Expectations are tricky things. I try to avoid them as unmet expectations too often lead to disappointment, and because you know, the best laid plans of mice and men…
But sometimes it’s impossible not to have them. Over the past few years, I’ve taken a snowboarding trip with family and friends. Everyone kind of has their own role, things generally flow in the same direction, and it becomes this simple kind of fun. We snowboard hard all day, drink beer and whiskey, play cards and dice, try not to pass out before 8:30 because it makes us feel too old, just to wake up and do it all over again. This year, we had a totally different group, wildly changing the dynamic.
Murphy’s law states: Anything that can go wrong — will go wrong.
Oh, and it did. And I don’t care for you, Murphy, or your Law.
It all started with the infamous “do you want the good news or bad news?” question, as my friends Alyssa and Keller met up with us at the Denver airport. I’ve never really understood that question. The good news is either a buffer or a band-aid for the bad news. There is no actual good news.
The bad news: our pipes had burst in our original snow bunny getaway. The “good news”: they found us a great place 20 miles away. This great place was shy of one hot tub, anything remotely usable to open a bottle, four sleeping spots (which is why you bring your own bed), 20 miles to our destination, adequate amounts of toilet paper and soap, cleanliness in general, and any cabiny character at all (think Asian inspired early 90s), but it had a Hello Kitty toaster and a one cup coffee pot, so we made it work. (We had also unknowingly chosen the second busiest weekend in the Breckenridge area and would be homeless if we didn’t.) Then Jeremy realized he left his debit card/only form of money at the airport bar. Then Josh got stuck in the driveway and backed the Suburban into a snow bank, leaving quite a mark (huge dent). Shortly after, the hot water stopped working. Then all of the water stopped working. Then toilets got clogged. Then Keller injured himself doing wild tricks on a flat traverse.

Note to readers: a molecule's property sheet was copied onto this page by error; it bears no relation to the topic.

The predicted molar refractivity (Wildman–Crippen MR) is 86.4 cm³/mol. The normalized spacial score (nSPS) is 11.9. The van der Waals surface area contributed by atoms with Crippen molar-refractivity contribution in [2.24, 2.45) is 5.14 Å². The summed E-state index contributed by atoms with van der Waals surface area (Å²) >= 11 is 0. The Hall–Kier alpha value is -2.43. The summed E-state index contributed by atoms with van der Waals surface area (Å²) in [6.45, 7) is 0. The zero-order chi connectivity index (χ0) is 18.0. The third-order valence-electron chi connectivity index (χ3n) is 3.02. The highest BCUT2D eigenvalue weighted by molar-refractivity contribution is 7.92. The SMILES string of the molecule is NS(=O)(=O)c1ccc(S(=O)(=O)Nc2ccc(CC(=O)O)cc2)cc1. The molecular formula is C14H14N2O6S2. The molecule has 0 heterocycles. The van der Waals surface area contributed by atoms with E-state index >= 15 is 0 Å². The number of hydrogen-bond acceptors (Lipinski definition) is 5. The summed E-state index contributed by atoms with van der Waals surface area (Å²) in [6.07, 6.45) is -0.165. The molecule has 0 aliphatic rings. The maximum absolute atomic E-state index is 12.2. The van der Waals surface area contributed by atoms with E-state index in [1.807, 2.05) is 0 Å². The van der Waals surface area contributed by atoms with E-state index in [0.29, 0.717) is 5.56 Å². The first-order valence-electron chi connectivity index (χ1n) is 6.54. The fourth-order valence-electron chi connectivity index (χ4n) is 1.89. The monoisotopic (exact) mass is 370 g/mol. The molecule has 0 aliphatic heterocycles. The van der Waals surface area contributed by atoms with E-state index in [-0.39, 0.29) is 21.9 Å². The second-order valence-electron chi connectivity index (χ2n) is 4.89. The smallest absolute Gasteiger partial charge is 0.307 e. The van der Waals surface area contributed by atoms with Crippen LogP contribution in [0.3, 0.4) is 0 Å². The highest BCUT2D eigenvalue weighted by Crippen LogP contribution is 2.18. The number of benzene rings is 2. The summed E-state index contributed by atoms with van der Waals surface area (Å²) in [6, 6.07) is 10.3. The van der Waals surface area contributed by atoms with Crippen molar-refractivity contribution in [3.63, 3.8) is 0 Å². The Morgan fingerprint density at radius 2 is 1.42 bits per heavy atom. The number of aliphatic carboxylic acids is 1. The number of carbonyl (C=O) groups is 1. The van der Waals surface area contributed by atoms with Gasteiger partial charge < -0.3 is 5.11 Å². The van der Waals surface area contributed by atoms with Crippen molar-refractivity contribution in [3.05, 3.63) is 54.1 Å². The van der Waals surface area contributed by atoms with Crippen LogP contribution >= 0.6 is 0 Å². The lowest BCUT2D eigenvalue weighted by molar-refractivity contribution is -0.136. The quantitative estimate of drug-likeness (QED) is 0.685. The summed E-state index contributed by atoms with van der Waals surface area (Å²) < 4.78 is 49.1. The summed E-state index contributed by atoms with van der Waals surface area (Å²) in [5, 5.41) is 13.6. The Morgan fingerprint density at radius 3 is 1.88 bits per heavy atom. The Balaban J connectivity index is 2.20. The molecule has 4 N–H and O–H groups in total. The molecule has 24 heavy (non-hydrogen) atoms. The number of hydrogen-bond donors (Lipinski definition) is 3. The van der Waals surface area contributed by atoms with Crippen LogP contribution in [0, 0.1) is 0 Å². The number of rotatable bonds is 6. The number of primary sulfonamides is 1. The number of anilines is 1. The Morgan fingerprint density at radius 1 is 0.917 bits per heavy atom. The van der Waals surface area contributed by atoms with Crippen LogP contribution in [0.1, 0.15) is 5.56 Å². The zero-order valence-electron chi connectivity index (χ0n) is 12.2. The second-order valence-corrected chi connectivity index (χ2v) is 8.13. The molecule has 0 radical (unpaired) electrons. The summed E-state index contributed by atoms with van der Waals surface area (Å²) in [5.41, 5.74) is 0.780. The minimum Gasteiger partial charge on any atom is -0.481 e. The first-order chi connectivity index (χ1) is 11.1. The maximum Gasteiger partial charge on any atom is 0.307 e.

And then at some point it became pretty clear our little group was composed of extremely different goals for the long weekend, the painted pictures in our individual minds exhibited in separate galleries of conflicting styles. My colorful little gallery eventually included an unexpected snapshot of feral cat trapped in a corner. And I was that cat. Fill in the blanks however you so choose. Things got weird, then intense, then weird again.
But the snow was amazing, we had a roof over our heads, and top-notch chefs in the kitchen. And at some point you just stop caring when something else goes wrong, laugh about your shitty situation, and wonder how much worse it can get. And even if it’s too late, sometimes it helps to at least walk by everyone else’s Expectation Gallery of the Mind, actively engage in a little window peeping, even if you are not interested in buying anything inside. Because it’s hard to let go of expectations and it can be even harder to adjust in the middle of Murphy’s Law. So I took a late stroll down Expectation Lane, peered into those windows as I passed by, off to my own gallery, and found a little piece of understanding.